refers to the process of extended phenotypes adapting to the demands of the environment, interacting with it, and gaining feedback from it, thereby creating phenotype–environment interactions and extended phenotype–environment interactions that flow through generations (Blamires 2010; Lehmann 2008).
are the morphological, physiological, phenological, and behavioral characteristics of an organism that have an influence on performance or fitness (Meunier et al. 2017).
refers to any variation in indirect fitness among different phenotypes caused by their ability to influence the reproductive success and survival of genetically similar individuals.
is the sum total of viability selection, sexual selection, and kin selection (Cornwallis and Uller 2010).
is a theoretical framework that studies the ways in which organisms choose and modify components of their local environments.
is the composite of an organism’s observable physical or biochemical features (as determined by genetic makeup and environmental influences) (Bolondi et al. 2017). Cognitive traits such as intelligence are classified as phenotypic traits in this article. Thus, phenotypic traits can be further divided into somatic (physical) and cognitive (psychological) traits (e.g. Miller and Todd 1998). Much literature exists on behavioral phenotypes; for reasons of theoretical accuracy and empirical distinction, however, behavioral traits are here distinguished from phenotypic traits. Likewise, though extended phenotypic traits could be seen as a subcategory of phenotypic traits, they are treated as a separate category because they do not fulfil the orthodox definition of a phenotype.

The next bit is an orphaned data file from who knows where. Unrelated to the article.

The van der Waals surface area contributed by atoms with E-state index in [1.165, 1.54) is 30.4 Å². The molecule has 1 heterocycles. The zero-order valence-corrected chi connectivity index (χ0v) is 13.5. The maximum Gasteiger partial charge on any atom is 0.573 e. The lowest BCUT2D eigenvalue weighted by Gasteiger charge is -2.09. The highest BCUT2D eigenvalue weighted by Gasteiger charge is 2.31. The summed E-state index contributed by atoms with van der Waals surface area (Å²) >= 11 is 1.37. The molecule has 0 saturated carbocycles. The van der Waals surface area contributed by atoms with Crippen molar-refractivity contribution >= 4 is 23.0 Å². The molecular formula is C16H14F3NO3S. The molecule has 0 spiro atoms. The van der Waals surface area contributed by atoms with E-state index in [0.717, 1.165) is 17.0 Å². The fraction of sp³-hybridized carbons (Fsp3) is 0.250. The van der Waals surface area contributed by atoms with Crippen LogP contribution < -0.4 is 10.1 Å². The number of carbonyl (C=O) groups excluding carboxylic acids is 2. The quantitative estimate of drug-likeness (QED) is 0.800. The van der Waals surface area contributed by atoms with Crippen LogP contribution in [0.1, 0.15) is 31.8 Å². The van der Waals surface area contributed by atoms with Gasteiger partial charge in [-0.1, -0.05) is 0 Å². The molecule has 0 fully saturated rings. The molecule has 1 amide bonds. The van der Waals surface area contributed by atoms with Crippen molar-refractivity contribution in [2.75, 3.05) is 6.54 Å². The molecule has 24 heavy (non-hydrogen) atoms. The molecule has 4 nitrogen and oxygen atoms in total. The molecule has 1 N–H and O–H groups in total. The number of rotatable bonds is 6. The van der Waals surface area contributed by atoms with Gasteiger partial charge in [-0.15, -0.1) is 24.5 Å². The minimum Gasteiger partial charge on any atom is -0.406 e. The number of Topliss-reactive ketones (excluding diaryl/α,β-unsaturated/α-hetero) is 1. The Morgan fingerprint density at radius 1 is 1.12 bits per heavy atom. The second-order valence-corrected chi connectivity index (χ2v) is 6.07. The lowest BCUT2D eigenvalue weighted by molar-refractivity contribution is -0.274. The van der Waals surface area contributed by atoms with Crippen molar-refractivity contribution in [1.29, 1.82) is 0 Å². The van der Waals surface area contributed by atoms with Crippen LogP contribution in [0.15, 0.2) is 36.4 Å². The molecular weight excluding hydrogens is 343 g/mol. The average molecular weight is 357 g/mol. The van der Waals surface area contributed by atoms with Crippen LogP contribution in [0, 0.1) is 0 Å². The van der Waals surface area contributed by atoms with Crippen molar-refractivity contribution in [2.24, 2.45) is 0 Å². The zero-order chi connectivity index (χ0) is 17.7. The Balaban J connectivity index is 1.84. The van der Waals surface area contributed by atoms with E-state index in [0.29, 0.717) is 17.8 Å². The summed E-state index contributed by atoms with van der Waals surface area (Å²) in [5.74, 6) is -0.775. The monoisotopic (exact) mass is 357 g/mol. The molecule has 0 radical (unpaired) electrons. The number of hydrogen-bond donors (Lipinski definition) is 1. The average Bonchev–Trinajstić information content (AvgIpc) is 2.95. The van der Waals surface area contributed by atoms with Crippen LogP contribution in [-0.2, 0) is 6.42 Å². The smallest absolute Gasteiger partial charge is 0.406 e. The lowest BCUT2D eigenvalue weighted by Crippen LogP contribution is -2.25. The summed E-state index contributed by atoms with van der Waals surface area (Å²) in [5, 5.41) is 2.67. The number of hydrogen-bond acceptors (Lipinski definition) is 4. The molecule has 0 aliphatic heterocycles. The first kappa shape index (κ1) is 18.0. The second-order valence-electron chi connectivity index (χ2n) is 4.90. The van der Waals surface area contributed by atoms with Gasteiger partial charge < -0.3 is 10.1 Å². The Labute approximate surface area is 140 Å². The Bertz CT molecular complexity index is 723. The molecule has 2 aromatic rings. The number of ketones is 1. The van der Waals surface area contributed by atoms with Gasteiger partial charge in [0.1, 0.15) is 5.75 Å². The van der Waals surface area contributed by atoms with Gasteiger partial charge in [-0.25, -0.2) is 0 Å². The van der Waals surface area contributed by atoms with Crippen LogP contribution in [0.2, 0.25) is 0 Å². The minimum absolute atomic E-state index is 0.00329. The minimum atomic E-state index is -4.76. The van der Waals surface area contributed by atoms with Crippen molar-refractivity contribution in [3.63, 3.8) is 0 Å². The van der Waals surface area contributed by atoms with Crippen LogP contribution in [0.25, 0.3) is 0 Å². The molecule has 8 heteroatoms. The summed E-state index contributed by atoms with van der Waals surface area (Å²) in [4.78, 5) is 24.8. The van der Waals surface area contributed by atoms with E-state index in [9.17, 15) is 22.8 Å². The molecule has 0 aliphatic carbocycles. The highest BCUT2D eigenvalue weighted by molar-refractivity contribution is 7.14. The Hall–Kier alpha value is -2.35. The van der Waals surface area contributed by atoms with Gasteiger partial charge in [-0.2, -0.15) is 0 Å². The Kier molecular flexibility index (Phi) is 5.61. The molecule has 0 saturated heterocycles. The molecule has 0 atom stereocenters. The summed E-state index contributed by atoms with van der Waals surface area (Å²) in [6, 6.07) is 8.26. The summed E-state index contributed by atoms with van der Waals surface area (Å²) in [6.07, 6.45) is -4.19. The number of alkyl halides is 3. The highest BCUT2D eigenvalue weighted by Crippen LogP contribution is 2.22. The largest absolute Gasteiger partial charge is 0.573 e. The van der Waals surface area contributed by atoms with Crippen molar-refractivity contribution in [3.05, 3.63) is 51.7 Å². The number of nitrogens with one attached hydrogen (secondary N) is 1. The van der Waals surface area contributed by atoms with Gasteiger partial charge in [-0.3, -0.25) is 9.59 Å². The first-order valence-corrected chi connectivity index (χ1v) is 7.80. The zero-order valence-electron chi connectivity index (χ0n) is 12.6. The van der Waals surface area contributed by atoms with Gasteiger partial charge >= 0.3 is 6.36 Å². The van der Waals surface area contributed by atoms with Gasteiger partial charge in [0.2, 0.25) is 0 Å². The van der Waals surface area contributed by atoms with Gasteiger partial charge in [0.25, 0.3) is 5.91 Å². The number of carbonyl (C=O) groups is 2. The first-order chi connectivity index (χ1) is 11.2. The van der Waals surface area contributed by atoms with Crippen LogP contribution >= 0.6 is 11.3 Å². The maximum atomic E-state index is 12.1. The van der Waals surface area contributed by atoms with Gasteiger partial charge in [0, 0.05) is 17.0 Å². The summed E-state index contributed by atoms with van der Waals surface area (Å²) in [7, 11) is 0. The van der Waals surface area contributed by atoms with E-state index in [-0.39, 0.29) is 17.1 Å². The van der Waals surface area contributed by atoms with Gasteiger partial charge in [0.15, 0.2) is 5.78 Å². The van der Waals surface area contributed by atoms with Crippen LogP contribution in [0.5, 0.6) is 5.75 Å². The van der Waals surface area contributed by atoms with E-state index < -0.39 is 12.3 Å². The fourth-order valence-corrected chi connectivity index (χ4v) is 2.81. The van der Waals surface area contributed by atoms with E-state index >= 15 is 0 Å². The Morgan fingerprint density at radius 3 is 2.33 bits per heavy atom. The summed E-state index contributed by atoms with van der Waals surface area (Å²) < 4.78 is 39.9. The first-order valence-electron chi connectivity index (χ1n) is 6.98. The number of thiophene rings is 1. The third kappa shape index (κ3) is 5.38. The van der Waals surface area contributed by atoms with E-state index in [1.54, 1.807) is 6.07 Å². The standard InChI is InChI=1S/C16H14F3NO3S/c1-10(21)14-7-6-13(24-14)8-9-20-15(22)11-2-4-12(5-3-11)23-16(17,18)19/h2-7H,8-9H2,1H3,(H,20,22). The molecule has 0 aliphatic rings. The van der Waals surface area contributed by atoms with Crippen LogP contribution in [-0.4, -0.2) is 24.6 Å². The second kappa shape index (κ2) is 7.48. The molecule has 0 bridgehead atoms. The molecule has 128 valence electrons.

refers to the ability of a single genotype to produce multiple phenotypes when exposed to different environments.
(sometimes called post-adaptations) are adaptive changes that an exaptation undergoes to become better suited to its evolutionarily novel function.
are sexually selected traits that give an organism an advantage over its rivals in mate choice without being directly involved in reproduction. Examples in humans include enlarged breasts and muscles.
is defined as any variation in direct fitness among different phenotypes caused by their ability to gain sexual partners, produce fertilized eggs, and generate offspring.
are traits that were evolutionarily selected for because they conveyed information about the signaller, affecting the behavior of other organisms and ultimately impacting the fitness of both the signaller and the recipient (Laidre and Johnstone 2013).
provides a functional approach to understanding ecological interactions by focusing on the expression of functional traits under distinct environmental conditions (Meunier et al. 2017).
refers to any variation in direct fitness among different phenotypes caused by their ability to survive.